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An Internet forum (aka message board or discussion board) is a web application that provides for online discussions, and is the modern descendant of the bulletin board systems and existing Usenet news systems that were widespread in the 1980s and 1990s. An Internet forum typically exists as part of a website and invites users to start topics and discuss issues with one another. Sometimes, a forum even comprises most, if not all, of the content of a site. Compared to wikis, Internet forums don't allow users to edit the forum posts of other users; however, administrators and moderators generally have the capability of doing this.
Typically, common Internet forum software will allow the webmaster or administrator to define several forums (or fora) which act as containers for topics or threads started by users. Other users can post replies to topics and start new ones as they wish.
Internet forums are divided between those requiring registration and those allowing users to post anonymously. In the former, users choose a username and password, and may be required to submit an e-mail address for confirmation. Members are often allowed to customize their board experience with special items such as avatars and profiles.
Certain users may be given moderator privileges, which may include the ability to delete posts and topics, move topics to other forums, edit posts, or other mechanisms designed to keep the peace and uphold the rules set out by the webmaster. Who exactly will become a moderator is decided by the webmaster or by some kind of pseudorandom process possibly combined with meta-moderation. Such a system is used on Slashdot. Many different moderation systems exist and webmasters are free to choose rules for their own forums.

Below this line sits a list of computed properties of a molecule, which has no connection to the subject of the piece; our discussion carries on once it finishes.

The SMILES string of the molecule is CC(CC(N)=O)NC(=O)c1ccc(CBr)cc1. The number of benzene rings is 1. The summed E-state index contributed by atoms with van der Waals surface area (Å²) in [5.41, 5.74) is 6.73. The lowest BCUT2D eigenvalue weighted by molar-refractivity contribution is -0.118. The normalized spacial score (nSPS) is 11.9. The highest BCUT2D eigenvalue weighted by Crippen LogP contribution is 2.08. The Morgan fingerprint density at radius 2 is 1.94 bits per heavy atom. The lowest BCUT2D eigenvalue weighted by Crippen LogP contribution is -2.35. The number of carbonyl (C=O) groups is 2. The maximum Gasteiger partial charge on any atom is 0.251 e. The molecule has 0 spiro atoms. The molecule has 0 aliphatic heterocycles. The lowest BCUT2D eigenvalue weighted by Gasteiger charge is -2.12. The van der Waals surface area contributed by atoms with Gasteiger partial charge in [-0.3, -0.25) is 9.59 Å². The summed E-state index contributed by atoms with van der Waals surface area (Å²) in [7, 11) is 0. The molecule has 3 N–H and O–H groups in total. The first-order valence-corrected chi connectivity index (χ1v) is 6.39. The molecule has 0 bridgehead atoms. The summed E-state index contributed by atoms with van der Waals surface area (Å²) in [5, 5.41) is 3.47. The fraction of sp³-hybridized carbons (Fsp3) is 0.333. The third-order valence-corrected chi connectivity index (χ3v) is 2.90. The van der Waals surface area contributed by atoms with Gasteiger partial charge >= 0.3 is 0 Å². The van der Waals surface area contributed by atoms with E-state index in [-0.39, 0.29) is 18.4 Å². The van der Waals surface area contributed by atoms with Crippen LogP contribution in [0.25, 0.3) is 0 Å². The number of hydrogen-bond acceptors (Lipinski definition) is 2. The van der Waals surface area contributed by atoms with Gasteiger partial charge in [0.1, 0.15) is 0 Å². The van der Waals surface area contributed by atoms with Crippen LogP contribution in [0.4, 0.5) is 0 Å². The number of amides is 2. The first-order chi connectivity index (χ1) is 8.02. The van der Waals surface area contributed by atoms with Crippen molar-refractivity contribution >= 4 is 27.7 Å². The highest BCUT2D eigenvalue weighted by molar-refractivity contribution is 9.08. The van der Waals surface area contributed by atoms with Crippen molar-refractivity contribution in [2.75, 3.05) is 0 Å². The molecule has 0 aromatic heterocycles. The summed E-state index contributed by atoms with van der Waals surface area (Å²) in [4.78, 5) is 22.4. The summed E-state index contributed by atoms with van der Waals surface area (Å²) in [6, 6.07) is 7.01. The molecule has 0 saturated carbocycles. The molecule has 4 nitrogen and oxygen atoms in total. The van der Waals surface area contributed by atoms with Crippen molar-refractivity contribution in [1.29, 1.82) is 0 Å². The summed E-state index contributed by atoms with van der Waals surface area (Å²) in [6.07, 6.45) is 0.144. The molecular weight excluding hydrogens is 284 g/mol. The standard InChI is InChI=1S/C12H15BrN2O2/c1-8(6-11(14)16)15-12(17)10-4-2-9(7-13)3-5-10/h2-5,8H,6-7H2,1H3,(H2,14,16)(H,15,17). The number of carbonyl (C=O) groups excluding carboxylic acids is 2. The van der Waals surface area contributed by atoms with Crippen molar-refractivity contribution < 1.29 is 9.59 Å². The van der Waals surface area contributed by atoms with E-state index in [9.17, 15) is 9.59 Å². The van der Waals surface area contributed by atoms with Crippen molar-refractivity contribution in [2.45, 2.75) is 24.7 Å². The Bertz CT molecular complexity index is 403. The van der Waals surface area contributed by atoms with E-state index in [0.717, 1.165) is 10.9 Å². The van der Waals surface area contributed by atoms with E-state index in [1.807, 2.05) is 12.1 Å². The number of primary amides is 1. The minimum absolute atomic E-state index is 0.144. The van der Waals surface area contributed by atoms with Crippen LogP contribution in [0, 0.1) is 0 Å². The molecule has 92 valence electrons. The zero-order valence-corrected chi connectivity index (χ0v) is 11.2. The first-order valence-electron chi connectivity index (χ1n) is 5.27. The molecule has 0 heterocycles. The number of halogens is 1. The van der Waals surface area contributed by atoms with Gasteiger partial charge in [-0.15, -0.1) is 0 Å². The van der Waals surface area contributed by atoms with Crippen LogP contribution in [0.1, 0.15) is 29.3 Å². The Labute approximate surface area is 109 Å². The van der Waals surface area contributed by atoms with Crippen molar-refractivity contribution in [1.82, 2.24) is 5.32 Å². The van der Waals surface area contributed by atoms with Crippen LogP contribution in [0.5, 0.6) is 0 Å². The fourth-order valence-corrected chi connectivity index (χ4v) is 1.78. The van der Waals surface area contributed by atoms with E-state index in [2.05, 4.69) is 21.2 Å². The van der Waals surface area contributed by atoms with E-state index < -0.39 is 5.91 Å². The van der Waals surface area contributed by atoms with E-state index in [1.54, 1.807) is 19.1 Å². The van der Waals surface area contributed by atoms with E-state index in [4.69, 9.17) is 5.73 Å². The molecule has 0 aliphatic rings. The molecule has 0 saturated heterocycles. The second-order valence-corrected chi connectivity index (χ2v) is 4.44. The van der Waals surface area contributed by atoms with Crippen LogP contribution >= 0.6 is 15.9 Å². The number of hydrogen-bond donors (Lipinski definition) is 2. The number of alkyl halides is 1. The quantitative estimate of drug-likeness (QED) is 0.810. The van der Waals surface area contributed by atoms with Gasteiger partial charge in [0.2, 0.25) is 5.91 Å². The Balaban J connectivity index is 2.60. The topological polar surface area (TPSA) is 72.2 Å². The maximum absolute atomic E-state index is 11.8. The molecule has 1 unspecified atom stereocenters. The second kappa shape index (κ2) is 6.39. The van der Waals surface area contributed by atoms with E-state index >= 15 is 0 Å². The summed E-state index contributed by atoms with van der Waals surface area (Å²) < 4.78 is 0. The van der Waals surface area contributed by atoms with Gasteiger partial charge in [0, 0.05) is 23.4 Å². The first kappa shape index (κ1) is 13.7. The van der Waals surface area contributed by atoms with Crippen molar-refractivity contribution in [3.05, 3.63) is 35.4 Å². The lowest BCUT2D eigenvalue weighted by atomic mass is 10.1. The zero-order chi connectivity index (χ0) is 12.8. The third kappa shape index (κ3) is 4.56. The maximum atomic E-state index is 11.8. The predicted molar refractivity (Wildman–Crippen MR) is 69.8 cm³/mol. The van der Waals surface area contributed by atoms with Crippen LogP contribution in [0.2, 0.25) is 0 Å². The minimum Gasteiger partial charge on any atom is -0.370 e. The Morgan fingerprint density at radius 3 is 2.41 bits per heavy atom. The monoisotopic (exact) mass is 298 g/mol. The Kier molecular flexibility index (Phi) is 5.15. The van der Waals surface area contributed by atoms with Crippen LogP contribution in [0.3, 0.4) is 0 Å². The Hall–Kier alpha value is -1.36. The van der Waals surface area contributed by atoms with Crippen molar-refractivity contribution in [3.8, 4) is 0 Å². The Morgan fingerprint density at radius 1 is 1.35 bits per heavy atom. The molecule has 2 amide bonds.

A forum can be flat, meaning that each reply within a certain topic is listed in chronological order; or threaded, where each post descends from a parent post. Sites often provide several different views which combine aspects of both flat and threaded modes.
Many Internet Forum software packages are available, usually written in PHP, Perl, or Java, and run by a CGI or Java Servlet. Data and configuration are usually stored in an SQL database (such as MySQL) or a series of text files. Each provides different features: the most basic restricting users to text-only posting, the most advanced allowing users to insert multimedia elements and formatting in to their posts using HTML or BBCode. Packages are often integrated within weblogs or news posting scripts (such as PHP-Nuke) to allow people to post comments on articles or entries.
It is interesting that many Internet forums tend to develop into social communities, with their own social rules and even language forming a subculture. Some members organize social events, sometimes involving extensive international travel. It is not uncommon for members to marry people (sometimes from different countries) they have met on the forum.
Despite being an Internet tool, one thus popularly supposed to be part of the trends of anti-literacy, forums generate a huge amount of writing in posts. In sharp contrast to other Internet technologies such as instant messaging, many forum users often abide by correct spelling, grammar, and other rules of writing. The sheer amount of composition in such forums is sometimes thought to have exceeded the number of standard letters written.
List of Internet forum software
- Burning Board
- Ideal Bulletin Board
- Invision Power Board
- Jive Forums
- Open Bulletin Board
- Simple Machines
- Snitz Forums 2000